Dinosaur rib cage discovered in Portugal

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Home renovations can reveal all sorts of unexpected objects, but a Portuguese homeowner discovered a hidden treasure on another scale when he came across what could be Europe’s largest. dinosaur remains.

In early August, a team of Portuguese and Spanish researchers unearthed parts of what they believe to be a fossilized brachiosaurid sauropod skeleton at Monte Agudo, Pombal, Portugal, according to a press release last week.

Sauropods – which included the largest dinosaurs in the world – were herbivorous dinosaurs recognizable by their long necks and tails. Based on the remains discovered, researchers estimate that the dinosaur was about 12 meters (39 feet) tall and 25 meters (82 feet) long.

The team has so far unearthed significant parts of the skeleton, including vertebrae and ribs.

“It is not usual to find all the ribs of an animal like this, let alone in this position, maintaining their original anatomical position,” said Elisabete Malafaia, postdoctoral researcher at the Faculty of Science of University of Lisbon, in the press release.

“This mode of preservation is relatively rare in the fossil record of dinosaurs, especially sauropods, from the Portuguese Upper Jurassic.”

Researchers believe the remains could be around 39 feet tall and 82 feet long.

The discovery is part of an ongoing project, which began in 2017.

That year, while construction work was underway on the property, the homeowner noticed several fossilized bone fragments in his yard, the statement said.

He contacted the research team, which began the first excavation that year.

Steve Brusatte, a paleontologist and professor at the University of Edinburgh in Scotland, who was not involved in the project, called it “gobsmacking – a dinosaur ribcage sticking out of someone’s backyard”.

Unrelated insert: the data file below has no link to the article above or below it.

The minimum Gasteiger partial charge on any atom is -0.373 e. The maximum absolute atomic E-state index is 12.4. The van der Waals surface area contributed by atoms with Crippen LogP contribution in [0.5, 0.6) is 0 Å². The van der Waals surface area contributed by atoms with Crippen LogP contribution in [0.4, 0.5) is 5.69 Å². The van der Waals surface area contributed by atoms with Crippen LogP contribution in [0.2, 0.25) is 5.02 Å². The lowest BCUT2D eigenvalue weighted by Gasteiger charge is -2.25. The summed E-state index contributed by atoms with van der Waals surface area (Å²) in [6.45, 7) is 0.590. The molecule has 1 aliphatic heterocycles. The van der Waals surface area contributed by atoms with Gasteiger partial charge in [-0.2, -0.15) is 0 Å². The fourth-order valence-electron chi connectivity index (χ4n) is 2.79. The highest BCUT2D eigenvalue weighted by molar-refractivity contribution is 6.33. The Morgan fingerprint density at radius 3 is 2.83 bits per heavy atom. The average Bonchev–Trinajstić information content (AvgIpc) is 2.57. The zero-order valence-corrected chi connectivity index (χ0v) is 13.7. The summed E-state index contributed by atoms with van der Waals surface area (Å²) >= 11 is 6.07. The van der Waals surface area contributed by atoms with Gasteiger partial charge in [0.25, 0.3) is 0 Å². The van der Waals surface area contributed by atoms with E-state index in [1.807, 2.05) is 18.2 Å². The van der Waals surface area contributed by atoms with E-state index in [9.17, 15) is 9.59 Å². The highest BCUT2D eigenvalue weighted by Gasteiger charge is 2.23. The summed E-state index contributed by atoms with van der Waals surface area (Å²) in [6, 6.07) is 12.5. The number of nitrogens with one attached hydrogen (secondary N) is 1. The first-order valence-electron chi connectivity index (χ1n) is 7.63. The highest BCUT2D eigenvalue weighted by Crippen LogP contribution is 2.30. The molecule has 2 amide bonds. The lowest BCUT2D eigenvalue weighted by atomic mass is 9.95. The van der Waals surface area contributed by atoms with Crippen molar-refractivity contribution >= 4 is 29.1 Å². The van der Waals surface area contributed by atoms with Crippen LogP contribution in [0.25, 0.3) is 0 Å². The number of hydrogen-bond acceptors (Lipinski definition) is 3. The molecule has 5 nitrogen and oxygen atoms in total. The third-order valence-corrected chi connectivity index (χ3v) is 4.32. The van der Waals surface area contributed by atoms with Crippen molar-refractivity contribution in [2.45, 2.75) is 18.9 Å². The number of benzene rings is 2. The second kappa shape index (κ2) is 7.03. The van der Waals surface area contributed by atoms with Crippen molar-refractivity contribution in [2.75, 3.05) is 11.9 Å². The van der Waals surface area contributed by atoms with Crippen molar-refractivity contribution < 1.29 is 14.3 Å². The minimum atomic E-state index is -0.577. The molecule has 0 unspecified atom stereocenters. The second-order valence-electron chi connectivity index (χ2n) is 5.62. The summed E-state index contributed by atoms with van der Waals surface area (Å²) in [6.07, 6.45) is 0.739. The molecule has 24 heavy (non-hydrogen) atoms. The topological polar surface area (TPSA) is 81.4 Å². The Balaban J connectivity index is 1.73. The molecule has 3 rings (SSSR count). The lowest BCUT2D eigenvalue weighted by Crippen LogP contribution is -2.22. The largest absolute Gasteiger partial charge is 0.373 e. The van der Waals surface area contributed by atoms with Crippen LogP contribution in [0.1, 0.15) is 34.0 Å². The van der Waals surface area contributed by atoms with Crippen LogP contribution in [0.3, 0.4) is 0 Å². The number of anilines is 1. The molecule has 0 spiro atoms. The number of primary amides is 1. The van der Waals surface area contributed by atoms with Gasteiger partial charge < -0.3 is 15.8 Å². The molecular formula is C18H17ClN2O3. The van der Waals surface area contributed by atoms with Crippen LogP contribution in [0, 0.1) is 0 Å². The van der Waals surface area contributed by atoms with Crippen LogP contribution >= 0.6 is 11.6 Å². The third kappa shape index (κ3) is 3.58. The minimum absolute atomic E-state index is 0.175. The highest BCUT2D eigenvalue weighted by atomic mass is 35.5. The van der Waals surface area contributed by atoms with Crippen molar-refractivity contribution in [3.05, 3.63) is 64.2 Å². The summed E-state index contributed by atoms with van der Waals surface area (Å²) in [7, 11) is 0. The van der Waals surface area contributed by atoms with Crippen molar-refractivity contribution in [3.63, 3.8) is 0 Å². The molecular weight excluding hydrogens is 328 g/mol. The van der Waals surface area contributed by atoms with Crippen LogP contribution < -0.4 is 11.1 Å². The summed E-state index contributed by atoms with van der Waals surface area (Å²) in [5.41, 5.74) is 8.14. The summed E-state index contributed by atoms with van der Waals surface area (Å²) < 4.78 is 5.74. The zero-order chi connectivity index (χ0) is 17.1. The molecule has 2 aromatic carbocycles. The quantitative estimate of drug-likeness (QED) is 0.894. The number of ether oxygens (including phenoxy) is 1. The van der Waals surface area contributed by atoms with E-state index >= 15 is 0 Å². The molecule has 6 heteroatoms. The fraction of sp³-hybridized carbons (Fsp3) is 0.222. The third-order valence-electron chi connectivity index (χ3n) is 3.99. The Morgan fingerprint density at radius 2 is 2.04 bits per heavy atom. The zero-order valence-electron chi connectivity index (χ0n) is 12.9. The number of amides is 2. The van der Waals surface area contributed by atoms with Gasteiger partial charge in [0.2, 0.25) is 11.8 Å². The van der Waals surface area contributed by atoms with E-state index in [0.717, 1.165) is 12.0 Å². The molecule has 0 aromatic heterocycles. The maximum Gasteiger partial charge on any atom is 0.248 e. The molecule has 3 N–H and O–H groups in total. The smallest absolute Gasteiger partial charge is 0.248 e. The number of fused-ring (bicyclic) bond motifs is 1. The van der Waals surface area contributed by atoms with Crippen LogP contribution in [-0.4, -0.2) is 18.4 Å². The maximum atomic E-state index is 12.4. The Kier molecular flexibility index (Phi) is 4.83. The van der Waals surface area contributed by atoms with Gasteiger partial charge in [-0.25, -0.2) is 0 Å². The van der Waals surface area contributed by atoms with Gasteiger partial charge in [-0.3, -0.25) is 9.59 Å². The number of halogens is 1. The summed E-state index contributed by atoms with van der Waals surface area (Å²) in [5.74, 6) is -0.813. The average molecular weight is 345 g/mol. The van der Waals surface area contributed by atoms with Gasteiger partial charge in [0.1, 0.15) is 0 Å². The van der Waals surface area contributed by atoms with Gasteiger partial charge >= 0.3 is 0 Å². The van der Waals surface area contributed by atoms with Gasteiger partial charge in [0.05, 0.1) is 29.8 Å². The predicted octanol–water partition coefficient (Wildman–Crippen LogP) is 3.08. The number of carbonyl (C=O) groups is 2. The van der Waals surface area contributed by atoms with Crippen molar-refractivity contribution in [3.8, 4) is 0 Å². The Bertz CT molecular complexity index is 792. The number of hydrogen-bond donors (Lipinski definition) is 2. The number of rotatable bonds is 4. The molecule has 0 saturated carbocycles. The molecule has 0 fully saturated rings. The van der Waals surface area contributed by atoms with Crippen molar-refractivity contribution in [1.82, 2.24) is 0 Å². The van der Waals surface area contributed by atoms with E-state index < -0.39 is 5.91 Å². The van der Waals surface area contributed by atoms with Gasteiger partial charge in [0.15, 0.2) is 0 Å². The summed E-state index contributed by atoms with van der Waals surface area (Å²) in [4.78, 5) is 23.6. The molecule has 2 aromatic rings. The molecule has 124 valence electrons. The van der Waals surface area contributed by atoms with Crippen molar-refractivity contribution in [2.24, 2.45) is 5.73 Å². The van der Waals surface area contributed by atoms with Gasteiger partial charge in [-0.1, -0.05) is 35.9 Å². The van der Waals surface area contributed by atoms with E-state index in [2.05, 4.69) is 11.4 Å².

“(It shows) that you can potentially find them anywhere there are rocks of the right age and type to preserve Jurassic bones, whether it’s in the badlands or in someone’s backyard,” a- he told CNN, adding that the search for dinosaur remains involves chance and circumstance. In the dry badlands, wind and water erosion exposes the rock, and the topography is often a hotspot for fossils.

The research highlights the importance of vertebrate fossil records in the Portuguese region of Pombal.

The dinosaurs of the Brachiosauridae group, of which the skeleton is thought to belong, lived between the Upper Jurassic and Lower Cretaceous periods about 160 to 100 million years ago, the press release adds.

This is not the first discovery of fossilized dinosaurs in Europe recently. In June, it was reported that the remains of a spinosaurid – a bipedal predatory dinosaur with a crocodile-like face – had been found on the Isle of Wight, an island south of England.

Elsewhere in the world, a new species of carnivorous dinosaur which was 11 meters (36 feet) long with arms similar to Tyrannosaurus Rex was discovered in northern Patagonia, Argentina, scientists announced last month.

The preservation of the skeleton found in Pombal indicates that more could be uncovered, with further excavations planned at the site.

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